One Tuesday early this month Arianna Huffington wrote a blog post at 1:15 a.m. about how President Obama has progressed from having the “audacity to win” to the “timidity to govern.” By the time she arrived at Ithaca College later that afternoon, that blog post had received more than 3,500 comments.
It’s just another (busy) day in the life of Huffington, the cofounder and editor-in-chief of the Huffington Post. She is also a nationally syndicated columnist who has penned twelve books. She once ran for governor of California. She is the cohost of Left, Right & Center, a popular political radio show, and she’s known for her guest appearances on numerous news programs and talk shows.
Arianna Huffington talks about blogging with Jon Stewart on The Daily Show.
In four and a half years, she’s watched the Huffington Post grow from a new gathering place for 500 trusted bloggers to what is now one of the most widely read and linked-to sites online today.
The Huffington Post now has about 3,000 bloggers and receives hundreds of additional submissions daily.
However, when Huffington takes the stage in front of hundreds crowded into Emerson Suites to give a speech as part of the Park Distinguished Visitor Series, she seems more like your best friend’s mom than the fiery Greek-born commentator you’ve seen on talk shows.
She’s genuine, down-to-earth, and funny. She reveals that two of her greatest passions are cheese and sleep. Perhaps best of all, she believes that there’s a future in journalism.
She is optimistic that we are entering a golden age of journalism, and that new media will become even more important than it is today.
She believes that facts are sacred and refuses to allow conspiracy theories to find their way onto the Huffington Post.
She acknowledges the increasingly voyeuristic nature of mainstream journalism, but she is a firm believer that as a news consumer you have the power to choose what media coverage matters to you.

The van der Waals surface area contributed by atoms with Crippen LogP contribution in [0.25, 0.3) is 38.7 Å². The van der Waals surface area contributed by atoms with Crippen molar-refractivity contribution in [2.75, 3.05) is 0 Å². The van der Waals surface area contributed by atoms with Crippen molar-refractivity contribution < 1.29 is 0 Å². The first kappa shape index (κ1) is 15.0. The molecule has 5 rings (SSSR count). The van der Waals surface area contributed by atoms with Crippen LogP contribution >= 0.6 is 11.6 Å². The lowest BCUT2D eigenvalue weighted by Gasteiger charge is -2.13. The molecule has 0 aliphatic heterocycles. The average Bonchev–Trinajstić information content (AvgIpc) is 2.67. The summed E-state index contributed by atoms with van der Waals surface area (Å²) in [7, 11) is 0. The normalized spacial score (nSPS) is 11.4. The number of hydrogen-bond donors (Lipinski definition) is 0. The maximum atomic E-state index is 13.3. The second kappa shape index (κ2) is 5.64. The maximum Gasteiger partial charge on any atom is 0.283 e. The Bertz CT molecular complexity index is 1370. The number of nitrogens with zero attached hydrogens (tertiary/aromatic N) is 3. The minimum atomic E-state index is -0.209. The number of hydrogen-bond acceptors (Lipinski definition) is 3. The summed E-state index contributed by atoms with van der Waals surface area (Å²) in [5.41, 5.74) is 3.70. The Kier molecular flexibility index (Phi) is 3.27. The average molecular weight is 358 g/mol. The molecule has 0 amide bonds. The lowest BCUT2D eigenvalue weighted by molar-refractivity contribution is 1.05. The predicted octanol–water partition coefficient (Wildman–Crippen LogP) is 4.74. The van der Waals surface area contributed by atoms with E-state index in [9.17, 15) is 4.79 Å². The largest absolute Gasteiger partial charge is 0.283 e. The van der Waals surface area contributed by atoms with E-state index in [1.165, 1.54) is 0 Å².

She repeatedly mentions that she would love to continue the conversations started here in Ithaca by e-mail, Facebook, or blog. She says that the majority of staff members at the Huffington Post are in their twenties and encourages current students to apply for these jobs.
She believes the future of journalism lies with us, and she wants to motivate future bloggers to find their passion and pursue it in their writing.
As I left the room, it was hard not to feel inspired, and many of my fellow students felt the same.
“In an era where we are constantly told that print journalism is dying and jobs are dwindling, it was refreshing to hear that journalism is evolving with new technologies,” says Mary Michalow ’10.
“It’s good to hear that the future of online and independent media is stronger than ever.”
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Fuse is a student produced publication about the Ithaca College experience. All content in the print and web versions of Fuse is developed by current Ithaca College students in a breadth of different areas of study.